The market expects that the Fed will announce its tapering decision at its next meeting on November 2-3, 2023, and begin to scale back its asset purchases in December or January. The Fed has also hinted that it could raise its benchmark interest rate sooner than previously anticipated if inflation persists. The Fed funds futures market currently implies a 76% probability of a rate hike by June 2024, up from 58% a month ago.
The prospect of a tighter monetary policy from the Fed could put downward pressure on oil prices by strengthening the US dollar, which makes oil more expensive for buyers using other currencies. It could also increase the borrowing costs for oil producers and consumers, and potentially slow down the economic growth and demand for oil.
Oil prices remain supported by tight supply and strong demand
Despite these headwinds, oil prices have remained relatively resilient so far, as they are still supported by tight supply conditions and strong demand recovery in some regions. The global oil market has been in a deficit for most of this year, as the production cuts by OPEC+ (the Organization of Petroleum Exporting Countries and its allies) and other factors such as US shale discipline, Iranian sanctions, and natural disasters have limited the supply growth.
At the same time, the demand for oil has rebounded from the pandemic-induced slump last year, driven by robust consumption in North America, Europe, and parts of Asia. According to the International Energy Agency (IEA), global oil demand is expected to grow by 5.2 million bpd in 2021 and another 3.2 million bpd in 2022, reaching pre-pandemic levels by mid-2022.
The supply-demand imbalance has pushed oil prices to multi-year highs in recent weeks, with Brent crude, the international benchmark, reaching $86.10 a barrel on October 14, 2023, the highest level since October 2018. WTI crude, the US benchmark, also climbed to $83.75 a barrel on the same day, the highest level since November 2014.
However, oil prices have retreated slightly since then, as the market has taken some profits and adjusted its expectations for the future. As of Friday, October 15, 2023, Brent crude was trading at $84.12 a barrel, while WTI crude was trading at $80.49 a barrel.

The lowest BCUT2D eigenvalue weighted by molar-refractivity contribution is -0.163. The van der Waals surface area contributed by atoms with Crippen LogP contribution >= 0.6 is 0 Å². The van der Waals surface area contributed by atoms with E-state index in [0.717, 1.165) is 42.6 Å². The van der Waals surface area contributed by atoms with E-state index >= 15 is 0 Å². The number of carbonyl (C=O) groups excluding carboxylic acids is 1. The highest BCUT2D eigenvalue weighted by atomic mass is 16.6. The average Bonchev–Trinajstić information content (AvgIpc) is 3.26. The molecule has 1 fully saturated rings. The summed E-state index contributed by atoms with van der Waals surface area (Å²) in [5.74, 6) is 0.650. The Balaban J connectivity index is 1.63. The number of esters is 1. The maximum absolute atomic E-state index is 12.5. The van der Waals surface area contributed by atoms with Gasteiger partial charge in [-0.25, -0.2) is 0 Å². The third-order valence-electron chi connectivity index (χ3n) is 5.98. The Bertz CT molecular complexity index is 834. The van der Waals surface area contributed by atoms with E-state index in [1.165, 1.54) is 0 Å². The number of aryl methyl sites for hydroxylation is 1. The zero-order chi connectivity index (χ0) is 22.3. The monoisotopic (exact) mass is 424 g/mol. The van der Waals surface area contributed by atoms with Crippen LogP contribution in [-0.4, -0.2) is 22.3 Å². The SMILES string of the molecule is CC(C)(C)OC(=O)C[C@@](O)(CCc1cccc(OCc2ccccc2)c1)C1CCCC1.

Outlook: Oil prices face uncertainty and volatility
Looking ahead, oil prices are likely to face more uncertainty and volatility in the coming weeks and months, as the market balances the conflicting forces of supply and demand. On the one hand, the supply side could remain tight, as OPEC+ has been cautious in increasing its output amid the pandemic uncertainty. The group has agreed to raise its production by 400,000 bpd every month until December 2022, but it could revise its plan at its next meeting on November 4, 2023.
On the other hand, the demand side could face some challenges, as China’s economic slowdown and the US Fed’s policy tightening could weigh on the global growth and consumption outlook. Moreover, the COVID-19 situation remains unpredictable, as new variants and outbreaks could pose a risk to the demand recovery.
Therefore, oil prices are likely to remain under pressure in the near term, but they could also find some support from the underlying fundamentals of the market. The IEA has estimated that the global oil market will remain in a deficit of 1.5 million bpd in the fourth quarter of 2023, implying that the demand will still exceed the supply by a significant margin.